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Sauté Pans

These big, straight-sided vessels have their uses, but how much should you pay for a pan you don't pull out every day?

What We Learned

We don’t reach for sauté pans very often in the test kitchen. Despite their name, these wide, flat-bottomed pans with relatively high, L-shaped sides are not the best choice for searing. For that task, we prefer skillets with low, sloping walls that encourage evaporation and browning. Nor are sauté pans our go-to for deep frying or stewing—tasks best done in a tall Dutch oven.

That said, these mid-height, mid-weight, lidded vessels are ideal for cooking down heaps of greens, and their straight sides—high enough to corral splatters but low enough to easily reach into with tongs—are great for shallow frying. It’s also our preferred pan for braising recipes that require browning and then adding liquid. The walls prevent spills as you stir, pour off oil, or transfer the pan from stove to oven.

Like all cookware, a sauté pan needs to do one thing particularly well: heat evenly. Other than that, we wanted a model that felt balanced and comfortable to maneuver—stove-to-oven transfers need to be steady, not shaky—and that came with a tight-fitting lid to keep food and heat well contained.

With those criteria in mind, we bought nine models ranging from $64 to $224.95, all built according to our preferred cookware construction: aluminum (an excellent heat conductor but highly reactive with acidic foods) surrounded by layers of stainless steel (nonreactive and less conductive, so it modulates heat distribution). Of those, six were fully clad tri-ply (translation: the entire pan consisted of three layers), and one pan boasted seven layers from top to bottom. The other two were single-layer constructions sporting aluminum and steel disks attached to the bottom that made just their bases tri-ply. We skipped over nonstick and anodized pans; none of the tasks best suited to sauté pans require a nonstick coating, and the light color of traditional surfaces makes it easier to monitor the browned bits of fond that develop and form the basis of flavorful pan sauces. The task list—fried chicken, braised cabbage, Mexican rice, Swedish meatballs, and crêpes (to gauge even browning)—would single out a pan that truly deserved a place in our cookware arsenal.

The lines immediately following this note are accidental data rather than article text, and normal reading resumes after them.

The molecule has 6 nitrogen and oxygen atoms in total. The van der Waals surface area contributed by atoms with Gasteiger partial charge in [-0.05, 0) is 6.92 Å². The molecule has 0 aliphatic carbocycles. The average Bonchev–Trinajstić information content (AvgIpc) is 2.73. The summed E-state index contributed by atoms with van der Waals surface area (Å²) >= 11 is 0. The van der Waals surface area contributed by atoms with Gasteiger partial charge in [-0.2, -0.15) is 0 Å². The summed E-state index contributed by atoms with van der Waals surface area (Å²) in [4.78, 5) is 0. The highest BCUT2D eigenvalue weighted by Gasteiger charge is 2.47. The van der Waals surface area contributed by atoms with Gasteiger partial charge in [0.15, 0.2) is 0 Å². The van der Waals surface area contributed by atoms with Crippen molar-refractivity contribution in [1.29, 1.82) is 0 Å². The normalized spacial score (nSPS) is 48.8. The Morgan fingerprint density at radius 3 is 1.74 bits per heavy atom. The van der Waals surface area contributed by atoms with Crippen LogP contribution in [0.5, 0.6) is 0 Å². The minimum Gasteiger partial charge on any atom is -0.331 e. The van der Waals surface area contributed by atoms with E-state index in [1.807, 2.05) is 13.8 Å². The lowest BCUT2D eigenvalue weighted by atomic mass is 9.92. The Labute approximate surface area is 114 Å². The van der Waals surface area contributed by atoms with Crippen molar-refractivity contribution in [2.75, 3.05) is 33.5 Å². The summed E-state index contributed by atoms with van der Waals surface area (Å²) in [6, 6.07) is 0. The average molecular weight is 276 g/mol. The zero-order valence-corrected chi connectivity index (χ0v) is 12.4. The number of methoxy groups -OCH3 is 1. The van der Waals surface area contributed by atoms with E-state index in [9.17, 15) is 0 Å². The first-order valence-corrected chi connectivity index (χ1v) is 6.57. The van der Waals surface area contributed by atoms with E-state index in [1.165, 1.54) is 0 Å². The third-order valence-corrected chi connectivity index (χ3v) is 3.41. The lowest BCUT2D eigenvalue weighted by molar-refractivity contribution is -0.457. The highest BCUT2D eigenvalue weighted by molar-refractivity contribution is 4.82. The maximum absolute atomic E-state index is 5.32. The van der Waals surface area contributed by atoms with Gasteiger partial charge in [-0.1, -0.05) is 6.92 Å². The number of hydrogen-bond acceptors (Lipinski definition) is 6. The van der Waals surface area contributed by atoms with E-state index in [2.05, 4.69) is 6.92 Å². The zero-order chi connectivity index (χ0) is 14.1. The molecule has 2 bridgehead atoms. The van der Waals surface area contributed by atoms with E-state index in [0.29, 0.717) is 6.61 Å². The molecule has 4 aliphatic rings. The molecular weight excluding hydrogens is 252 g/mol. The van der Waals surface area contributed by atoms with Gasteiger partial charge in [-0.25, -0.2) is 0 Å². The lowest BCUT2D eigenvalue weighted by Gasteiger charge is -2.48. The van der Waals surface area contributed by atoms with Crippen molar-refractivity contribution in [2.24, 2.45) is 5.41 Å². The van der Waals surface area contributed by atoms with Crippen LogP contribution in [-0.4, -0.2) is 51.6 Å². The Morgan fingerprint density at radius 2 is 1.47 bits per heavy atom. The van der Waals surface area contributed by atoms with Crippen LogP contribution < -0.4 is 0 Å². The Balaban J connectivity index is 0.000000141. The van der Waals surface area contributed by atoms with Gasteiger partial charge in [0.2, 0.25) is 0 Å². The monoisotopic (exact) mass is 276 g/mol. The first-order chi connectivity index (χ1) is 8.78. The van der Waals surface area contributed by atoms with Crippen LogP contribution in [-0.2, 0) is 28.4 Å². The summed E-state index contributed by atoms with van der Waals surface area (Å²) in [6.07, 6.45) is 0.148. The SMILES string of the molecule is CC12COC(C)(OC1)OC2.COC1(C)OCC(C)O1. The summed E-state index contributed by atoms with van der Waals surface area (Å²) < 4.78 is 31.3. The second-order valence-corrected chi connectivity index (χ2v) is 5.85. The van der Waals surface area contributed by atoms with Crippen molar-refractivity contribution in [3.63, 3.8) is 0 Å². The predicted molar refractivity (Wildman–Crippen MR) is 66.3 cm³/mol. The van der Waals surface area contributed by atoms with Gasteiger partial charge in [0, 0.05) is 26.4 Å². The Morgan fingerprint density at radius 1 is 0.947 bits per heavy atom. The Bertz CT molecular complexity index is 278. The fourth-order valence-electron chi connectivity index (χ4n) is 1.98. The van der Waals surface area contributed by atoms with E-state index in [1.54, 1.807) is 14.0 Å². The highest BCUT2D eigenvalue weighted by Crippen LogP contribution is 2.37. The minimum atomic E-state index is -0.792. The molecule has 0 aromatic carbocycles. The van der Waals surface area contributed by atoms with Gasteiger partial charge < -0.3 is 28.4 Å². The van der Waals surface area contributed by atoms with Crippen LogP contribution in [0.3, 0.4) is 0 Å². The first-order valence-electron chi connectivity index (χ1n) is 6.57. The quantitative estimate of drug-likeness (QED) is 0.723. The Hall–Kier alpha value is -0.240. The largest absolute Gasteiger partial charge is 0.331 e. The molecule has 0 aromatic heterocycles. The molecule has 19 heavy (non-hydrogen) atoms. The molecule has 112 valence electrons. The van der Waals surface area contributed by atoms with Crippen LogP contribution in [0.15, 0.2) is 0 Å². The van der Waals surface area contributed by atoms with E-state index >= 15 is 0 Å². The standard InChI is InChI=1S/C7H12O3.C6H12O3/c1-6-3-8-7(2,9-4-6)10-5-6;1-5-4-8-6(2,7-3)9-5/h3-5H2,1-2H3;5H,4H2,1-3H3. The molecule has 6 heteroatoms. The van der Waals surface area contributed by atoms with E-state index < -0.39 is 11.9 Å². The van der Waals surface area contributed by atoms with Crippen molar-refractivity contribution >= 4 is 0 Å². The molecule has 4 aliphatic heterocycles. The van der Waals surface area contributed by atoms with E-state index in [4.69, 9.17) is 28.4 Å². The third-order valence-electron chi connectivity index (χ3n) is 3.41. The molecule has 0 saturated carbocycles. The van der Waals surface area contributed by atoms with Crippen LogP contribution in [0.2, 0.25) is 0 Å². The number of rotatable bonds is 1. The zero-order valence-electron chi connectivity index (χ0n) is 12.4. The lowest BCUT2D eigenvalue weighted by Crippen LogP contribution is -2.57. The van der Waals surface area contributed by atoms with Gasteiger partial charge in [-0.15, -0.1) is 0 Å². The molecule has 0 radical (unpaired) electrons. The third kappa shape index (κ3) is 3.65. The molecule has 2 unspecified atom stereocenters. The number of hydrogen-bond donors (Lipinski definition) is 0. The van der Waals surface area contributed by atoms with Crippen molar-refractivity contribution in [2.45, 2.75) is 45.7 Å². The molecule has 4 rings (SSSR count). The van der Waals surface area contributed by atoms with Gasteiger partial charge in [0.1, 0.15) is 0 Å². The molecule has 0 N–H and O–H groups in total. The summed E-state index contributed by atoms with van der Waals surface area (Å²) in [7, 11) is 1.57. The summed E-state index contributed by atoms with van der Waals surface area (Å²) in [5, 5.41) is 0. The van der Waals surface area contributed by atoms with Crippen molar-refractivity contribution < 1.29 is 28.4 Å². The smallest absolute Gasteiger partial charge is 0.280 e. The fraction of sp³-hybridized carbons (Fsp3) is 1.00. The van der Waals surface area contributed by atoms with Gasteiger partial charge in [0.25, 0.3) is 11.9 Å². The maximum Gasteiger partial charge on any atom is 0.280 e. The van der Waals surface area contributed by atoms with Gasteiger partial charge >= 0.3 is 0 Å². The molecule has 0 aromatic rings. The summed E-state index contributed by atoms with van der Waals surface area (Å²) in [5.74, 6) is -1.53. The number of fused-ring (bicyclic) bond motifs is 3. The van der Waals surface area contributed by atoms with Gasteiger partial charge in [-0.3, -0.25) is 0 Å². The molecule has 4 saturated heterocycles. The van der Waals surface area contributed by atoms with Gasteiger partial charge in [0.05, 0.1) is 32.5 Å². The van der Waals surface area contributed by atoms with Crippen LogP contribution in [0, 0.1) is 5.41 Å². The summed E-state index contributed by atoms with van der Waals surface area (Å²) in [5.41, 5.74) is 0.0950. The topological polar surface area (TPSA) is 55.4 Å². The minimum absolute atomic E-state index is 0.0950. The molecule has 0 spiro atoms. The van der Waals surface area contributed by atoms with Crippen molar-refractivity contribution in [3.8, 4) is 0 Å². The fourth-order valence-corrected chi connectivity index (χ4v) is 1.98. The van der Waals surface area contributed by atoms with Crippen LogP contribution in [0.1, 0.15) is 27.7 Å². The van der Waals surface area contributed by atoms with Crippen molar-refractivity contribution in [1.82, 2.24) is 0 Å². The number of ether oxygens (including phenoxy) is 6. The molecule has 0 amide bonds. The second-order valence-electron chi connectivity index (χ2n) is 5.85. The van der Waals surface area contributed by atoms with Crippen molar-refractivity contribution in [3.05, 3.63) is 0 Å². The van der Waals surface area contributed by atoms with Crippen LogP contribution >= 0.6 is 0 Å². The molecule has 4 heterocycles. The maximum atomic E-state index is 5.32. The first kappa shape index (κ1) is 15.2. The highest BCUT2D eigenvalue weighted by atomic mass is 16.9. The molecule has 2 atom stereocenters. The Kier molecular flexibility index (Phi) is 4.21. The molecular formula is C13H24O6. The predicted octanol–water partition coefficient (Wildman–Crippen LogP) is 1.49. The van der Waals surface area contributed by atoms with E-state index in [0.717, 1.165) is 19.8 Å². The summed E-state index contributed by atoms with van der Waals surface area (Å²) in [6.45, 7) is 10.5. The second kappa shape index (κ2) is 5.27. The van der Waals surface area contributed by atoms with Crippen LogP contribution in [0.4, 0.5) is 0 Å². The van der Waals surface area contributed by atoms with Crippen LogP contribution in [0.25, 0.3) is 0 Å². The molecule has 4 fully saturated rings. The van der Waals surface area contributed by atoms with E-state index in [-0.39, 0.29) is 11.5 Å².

Surface Tension

Capacities varied (3 quarts and up), but the pans came in two distinct shapes: low and wide or tall and narrow. This meant that the diameter of their cooking surfaces ranged considerably—from 9 to 11 1/4 inches. We figured the wider pans would fare better, since their greater surface area would mean less batch cooking.

To some extent, that was true. We could fit only four or five pieces of chicken in the 9-inch pans, forcing us to fry ...